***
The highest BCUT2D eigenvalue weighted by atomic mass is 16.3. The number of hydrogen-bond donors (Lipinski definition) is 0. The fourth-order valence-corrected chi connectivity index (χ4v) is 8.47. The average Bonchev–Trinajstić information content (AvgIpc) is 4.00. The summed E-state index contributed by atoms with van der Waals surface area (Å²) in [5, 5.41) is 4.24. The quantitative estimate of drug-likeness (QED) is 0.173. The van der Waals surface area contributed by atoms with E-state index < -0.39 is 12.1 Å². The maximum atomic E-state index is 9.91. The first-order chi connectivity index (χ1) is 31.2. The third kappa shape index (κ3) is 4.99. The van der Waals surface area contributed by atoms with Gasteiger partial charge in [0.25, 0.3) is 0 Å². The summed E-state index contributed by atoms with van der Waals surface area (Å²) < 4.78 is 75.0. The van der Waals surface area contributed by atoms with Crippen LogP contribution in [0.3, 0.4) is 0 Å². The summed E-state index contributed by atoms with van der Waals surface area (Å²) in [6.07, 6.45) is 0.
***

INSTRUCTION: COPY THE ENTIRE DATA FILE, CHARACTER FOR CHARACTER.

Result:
The highest BCUT2D eigenvalue weighted by atomic mass is 16.3. The number of hydrogen-bond donors (Lipinski definition) is 0. The fourth-order valence-corrected chi connectivity index (χ4v) is 8.47. The average Bonchev–Trinajstić information content (AvgIpc) is 4.00. The summed E-state index contributed by atoms with van der Waals surface area (Å²) in [5, 5.41) is 4.24. The quantitative estimate of drug-likeness (QED) is 0.173. The van der Waals surface area contributed by atoms with E-state index < -0.39 is 12.1 Å². The maximum atomic E-state index is 9.91. The first-order chi connectivity index (χ1) is 31.2. The third kappa shape index (κ3) is 4.99. The van der Waals surface area contributed by atoms with Gasteiger partial charge in [0.25, 0.3) is 0 Å². The summed E-state index contributed by atoms with van der Waals surface area (Å²) < 4.78 is 75.0. The van der Waals surface area contributed by atoms with Crippen LogP contribution in [0.3, 0.4) is 0 Å². The summed E-state index contributed by atoms with van der Waals surface area (Å²) in [6.07, 6.45) is 0.